Code-Switching: Am I Still Me?

Do you use the same language when speaking with your grandma or boss as you use when speaking with your friends? Chances are you don’t. NPR has been looking into the phenomenon termed “code-switching.” Code-switching refers to how individuals express themselves differently through language depending upon the niche they are attempting to fill. That is, the voice is still the individual’s, but it is a different version of the voice suited to the particular conversation or situation. For example, you may say, “What’s up?” to your friends, and “How are you?” to your grandparents. There are many reasons why people code-switch, but NPR identified the more common reasons to be the following: when our subconscious takes over and causes us to use a different language or accent, when we attempt to fit in with a particular group, when we are trying to get something, when we want to say something in secret, and when we aim to convey an idea that is best expressed through a certain language or accent.

Prior to reading NPR’s articles “How Code-Switching Explains the World” and “Five Reasons Why People Code-Switch,” I had not given much thought about how I speak to or what language I use with different groups of individuals. Much less had I ever heard the term “code-switch.” Some individuals who do not want to accept the idea that they change their expression of themselves based upon their audience will probably argue code-switching does not exist, but now that I know what code-switching means, I cannot deny it is an aspect of our everyday lives. What these individuals should realize is that code-switching does not change who we are, rather it is an expression of our various identities.

How is code-witching an expression of our various identities? Let’s take a look at the five most common reasons individuals code-switch as identified by NPR and how these reasons relate to or identities. Where you were grew up and the dialect spoken there as well as the language used by one’s peers and family becomes part of one’s subconscious, and these factors are a part of their cultural and social identity. For example, one may transition between English, Spanish, or a blend of the two depending upon to whom they are speaking. Likewise, the employment of code-switching as a means of fitting in reflects one’s social and human identity, since all humans have the basic need of love or being wanted/accepted. Furthermore, our use of code-switching as an end to getting something we desire or wanting to say something in secret depicts our moral identity and identity as creative and cunning beings. If an individual cares little for exploiting others to get what he or she wants, then he or she will “sweet talk” or assume a different character until the other individual convinced to give him or her what is desired at the least cost or effort. Lastly, we code-switch to better convey certain ideas, thereby displaying our identity as intellectual beings.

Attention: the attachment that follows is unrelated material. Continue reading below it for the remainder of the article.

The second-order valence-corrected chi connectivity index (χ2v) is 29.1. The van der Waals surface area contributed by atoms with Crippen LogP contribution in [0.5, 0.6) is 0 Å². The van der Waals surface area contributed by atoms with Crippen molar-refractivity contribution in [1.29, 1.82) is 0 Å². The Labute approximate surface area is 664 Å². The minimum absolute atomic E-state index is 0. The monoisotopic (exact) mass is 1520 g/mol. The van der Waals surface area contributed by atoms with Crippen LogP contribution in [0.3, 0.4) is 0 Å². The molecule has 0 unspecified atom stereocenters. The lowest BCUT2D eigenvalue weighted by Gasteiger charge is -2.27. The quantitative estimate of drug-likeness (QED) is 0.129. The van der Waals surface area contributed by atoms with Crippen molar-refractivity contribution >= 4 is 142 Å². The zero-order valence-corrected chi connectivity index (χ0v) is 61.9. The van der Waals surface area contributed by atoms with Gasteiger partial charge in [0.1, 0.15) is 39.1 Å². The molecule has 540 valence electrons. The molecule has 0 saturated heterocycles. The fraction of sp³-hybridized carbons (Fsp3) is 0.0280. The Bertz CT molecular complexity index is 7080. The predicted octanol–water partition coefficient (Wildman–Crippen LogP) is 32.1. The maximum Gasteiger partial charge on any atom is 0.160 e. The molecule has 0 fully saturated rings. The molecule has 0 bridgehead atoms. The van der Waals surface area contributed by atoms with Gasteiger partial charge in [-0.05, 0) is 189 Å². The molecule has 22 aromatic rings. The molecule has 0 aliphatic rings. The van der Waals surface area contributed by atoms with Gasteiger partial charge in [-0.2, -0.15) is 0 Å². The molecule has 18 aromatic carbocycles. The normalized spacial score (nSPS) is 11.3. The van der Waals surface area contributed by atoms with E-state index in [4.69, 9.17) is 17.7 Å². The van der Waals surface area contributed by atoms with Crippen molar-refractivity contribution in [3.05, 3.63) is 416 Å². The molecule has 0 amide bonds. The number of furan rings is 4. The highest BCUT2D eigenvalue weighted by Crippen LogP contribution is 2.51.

Ultimately, is code-switching a bad thing? I don’t think so. Code-switching is an expression of my different identities at different times. My identities are all a part of me; it’s who I am.

My Facebook Profile: Who Am I?

Having a profile on Facebook is one of my newest ventures, and I am still working out all the details as to how I want to portray myself on the site. For the longest time, I was one of those people who rebelled against the idea of creating a Facebook profile because it seemed like everyone had one. Not until I was mid-way through high school did I finally bog down and create a profile. It has been two years since I joined Facebook, and checking Facebook has honestly become a facet of my everyday life. Although I don’t post much on Facebook, the site has been a valuable tool for me to expand my network, to stay connected with friends, and to learn about what’s going on and new opportunities.